Why Americans Give More Than You Think The paper is about Philanthropy

Essay by Ericindtown@aolCollege, UndergraduateA, October 2004

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Why Americans Give More Than You Think

"'It is more blessed to give than to receive'" (Holy Bible, Acts. 20.35). This passage is a spoken proverb from the Jewish profit Jesus who facilitated philanthropy. Philanthropy comes from the "Greek, form philanthr pos: philo- [which translates to] humane [or] benevolent + anthr pos, [which translates to] man, mankind" (Tomsed 1). In American culture our civilization is bombarded and pressured to squander vast retail and services. The tradition of business marketing stresses the gluttony for goods and services. Furthering humanities perceived illusion of a narcissistic and un-philanthropic corporation. Are Americans philanthropists? "70 percent of Americans give to philanthropy... [And] 55.5 percent of Americans volunteer [for philanthropy purposes]" (Grites 5). This information explicitly defines Americans do contribute resources to philanthropy for several motives. Americans are philanthropic for economical, sociological, and ecclesiastical reasons. Where a nation vividly depicted and perceived as rapacious patrons are striving for harmony.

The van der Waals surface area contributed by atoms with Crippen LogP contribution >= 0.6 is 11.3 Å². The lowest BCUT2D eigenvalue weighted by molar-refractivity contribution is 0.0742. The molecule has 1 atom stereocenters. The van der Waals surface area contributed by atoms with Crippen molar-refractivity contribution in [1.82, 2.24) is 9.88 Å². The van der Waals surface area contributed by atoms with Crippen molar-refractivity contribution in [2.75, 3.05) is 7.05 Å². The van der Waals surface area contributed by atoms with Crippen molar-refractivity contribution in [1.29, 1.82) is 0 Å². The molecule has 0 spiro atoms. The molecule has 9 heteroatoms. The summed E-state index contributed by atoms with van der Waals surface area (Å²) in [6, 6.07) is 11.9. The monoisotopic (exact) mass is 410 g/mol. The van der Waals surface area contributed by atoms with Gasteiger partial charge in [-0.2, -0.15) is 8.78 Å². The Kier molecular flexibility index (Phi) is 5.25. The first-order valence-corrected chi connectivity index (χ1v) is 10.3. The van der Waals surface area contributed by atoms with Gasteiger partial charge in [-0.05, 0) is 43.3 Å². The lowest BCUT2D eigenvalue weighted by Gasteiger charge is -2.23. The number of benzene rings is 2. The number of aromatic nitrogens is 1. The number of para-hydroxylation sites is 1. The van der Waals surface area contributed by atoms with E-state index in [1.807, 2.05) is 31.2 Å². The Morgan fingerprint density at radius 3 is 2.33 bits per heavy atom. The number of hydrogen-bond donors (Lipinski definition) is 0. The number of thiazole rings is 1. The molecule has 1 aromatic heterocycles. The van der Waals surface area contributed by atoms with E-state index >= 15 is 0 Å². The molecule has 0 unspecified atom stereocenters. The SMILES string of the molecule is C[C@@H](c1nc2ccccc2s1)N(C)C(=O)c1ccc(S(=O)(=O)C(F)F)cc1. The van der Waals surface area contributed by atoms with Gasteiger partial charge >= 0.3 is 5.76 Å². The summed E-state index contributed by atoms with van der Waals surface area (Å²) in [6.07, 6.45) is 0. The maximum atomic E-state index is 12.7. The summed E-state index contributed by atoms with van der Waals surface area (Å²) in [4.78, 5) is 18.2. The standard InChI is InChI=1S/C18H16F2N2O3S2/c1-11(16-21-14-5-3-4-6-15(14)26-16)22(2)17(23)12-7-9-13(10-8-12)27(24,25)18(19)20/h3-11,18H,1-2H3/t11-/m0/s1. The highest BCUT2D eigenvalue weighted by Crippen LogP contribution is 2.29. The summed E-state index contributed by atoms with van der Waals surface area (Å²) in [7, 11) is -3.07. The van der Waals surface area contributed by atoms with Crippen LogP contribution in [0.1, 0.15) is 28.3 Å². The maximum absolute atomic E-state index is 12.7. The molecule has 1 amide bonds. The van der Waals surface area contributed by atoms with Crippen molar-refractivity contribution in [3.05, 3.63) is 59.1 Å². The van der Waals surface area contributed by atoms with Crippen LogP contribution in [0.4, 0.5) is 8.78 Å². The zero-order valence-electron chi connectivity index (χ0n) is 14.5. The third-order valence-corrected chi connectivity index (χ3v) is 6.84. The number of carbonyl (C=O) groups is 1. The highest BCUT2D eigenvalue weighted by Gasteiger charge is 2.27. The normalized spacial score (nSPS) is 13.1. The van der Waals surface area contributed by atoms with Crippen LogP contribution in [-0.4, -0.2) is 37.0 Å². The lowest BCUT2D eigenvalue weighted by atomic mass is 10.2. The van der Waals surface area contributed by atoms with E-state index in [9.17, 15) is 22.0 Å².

First, economically America is the wealthiest realm in the world, boasting a consumer based economy. So why is philanthropy practiced in our culture? The answer is complex but evidently, transparent; Americans give because of taxes, direct exchange and a warm glow. "How can taxes encourage philanthropy behavior? Taxpayers in the USA who itemize their deductions can deduct their charitable giving from their taxable income" (Grites 10). Articulating, Americans can deduct money on their taxes from a charitable giving. For example, hypothetically if someone contributes one hundred dollars to a charity and they were in the 30 percent tax bracket the "real" donation would be seventy dollars because they wrote off (or itemized) thirty dollars in their income taxes. Subsequently, Americans donate for direct exchange. For instance, a philanthropist could give a large sum of wealth to a college. The donor may assume a building will be named...